Lambeth council has been rapped by the Housing Ombudsman for its negligence and incompetence in handling complaints. The Ombudsman has issued a damning and unprecedented special report that identifies “multiple indicators of service failings” by the council.
The council was ordered to pay compensation to complainants totalling £6,425.
Tenants and leaseholders of local councils can register complaints about their conditions with the Ombudsman, who can issue orders for action to rectify the faults — and to improve the way they handle complaints themselves.
Last summer the Ombudsman’s office issued five of these “complaint handling failure orders” against Lambeth council.
The council failed to comply with three of them and the Ombudsman set up an action plan to progress the complaints.
In November it issued a further nine formal decisions, ruling that three were “service failure”, five were “maladministration” and one was “severe maladministration”.
It said: “We found maladministration where adverse effect was caused to the resident by the landlord significantly delaying or failing to respond to complaints, where its position through the complaint procedure was not supported by evidence, and where it failed to attempt to put things right when it was aware things had gone wrong.
“We found severe maladministration in complaint handling where there were significant and cumulative failings which were found to have a seriously detrimental impact on the resident. In these cases, there had been substantial failings in the landlord’s response to repairs and the poor complaint handling exacerbated these failings.”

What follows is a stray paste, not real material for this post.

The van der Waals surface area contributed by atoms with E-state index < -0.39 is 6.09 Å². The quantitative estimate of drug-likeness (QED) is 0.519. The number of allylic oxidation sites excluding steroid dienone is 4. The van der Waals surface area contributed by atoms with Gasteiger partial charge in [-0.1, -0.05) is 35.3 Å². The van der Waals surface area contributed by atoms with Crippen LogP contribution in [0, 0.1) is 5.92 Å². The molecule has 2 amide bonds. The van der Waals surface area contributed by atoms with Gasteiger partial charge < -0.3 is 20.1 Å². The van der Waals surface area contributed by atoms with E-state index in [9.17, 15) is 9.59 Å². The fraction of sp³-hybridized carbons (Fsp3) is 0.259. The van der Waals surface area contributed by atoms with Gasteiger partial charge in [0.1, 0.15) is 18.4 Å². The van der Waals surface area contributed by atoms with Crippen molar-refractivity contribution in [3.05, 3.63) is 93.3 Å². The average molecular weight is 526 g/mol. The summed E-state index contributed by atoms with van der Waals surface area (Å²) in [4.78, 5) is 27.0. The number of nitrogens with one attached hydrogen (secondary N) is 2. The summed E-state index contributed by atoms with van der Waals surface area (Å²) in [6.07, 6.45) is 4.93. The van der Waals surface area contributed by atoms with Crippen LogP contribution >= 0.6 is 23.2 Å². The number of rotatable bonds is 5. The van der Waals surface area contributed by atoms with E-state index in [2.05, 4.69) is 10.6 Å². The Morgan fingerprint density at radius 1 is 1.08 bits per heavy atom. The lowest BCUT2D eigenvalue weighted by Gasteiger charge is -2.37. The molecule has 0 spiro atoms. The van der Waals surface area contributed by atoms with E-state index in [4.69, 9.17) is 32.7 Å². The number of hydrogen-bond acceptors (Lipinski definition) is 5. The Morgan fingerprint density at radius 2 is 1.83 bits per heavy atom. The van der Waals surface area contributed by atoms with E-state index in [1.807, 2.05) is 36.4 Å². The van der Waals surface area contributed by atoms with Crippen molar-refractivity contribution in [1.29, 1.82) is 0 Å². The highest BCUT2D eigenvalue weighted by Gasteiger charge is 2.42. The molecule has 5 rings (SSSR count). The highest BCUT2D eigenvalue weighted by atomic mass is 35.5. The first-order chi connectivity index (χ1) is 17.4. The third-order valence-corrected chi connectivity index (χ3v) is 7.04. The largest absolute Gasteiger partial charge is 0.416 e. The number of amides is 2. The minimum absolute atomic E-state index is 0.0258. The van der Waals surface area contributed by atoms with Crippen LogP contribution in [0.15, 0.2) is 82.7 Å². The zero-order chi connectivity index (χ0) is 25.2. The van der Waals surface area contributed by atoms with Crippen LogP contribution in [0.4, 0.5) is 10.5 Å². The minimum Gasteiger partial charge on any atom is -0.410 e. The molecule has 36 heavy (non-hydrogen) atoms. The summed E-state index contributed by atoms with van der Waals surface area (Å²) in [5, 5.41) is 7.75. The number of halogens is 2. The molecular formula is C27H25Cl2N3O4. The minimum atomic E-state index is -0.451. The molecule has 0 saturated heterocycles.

The three principal faults were found to be
- poor record keeping;
- failure to respond to complaints or significant delays; and
- failings in responding to repairs.
Lambeth was ordered to review its repair and maintenance services and its complaint handling procedures.
These measures apply to the 24,000 properties owned and managed by the council and not to those on estates managed by housing associations.
The report is the first of its kind under powers granted to the Ombudsman, Richard Blakeway, a year ago. He said: “This is the first [report] concerning an individual landlord where we had seen multiple indicators of service failings. The cases highlight the importance of landlords maintaining appropriate and easily accessible records.”
His office takes a collaborative rather than a disciplinary approach to dealing with landlords. He said: “We are recognising what has gone wrong, seeking to put things right and learning from outcomes. We welcome the landlord’s constructive engagement with this work.”
A Lambeth Council spokesman said: “Lambeth has been working intensively with the Housing Ombudsman over several months to resolve the issues he has raised with us.
“We will continue to positively engage with the Ombudsman and we are committed to tackling any issues raised to ensure that we provide the best possible service for all our tenants.”
“We have instituted additional training for staff and contractors and introduced a dynamic appointment system that gives full visibility and real-time updating of repair appointments.
“Additionally, we have invested in a dedicated housing portal that now allows residents to report their repairs online and upload photographs to aid diagnosis.”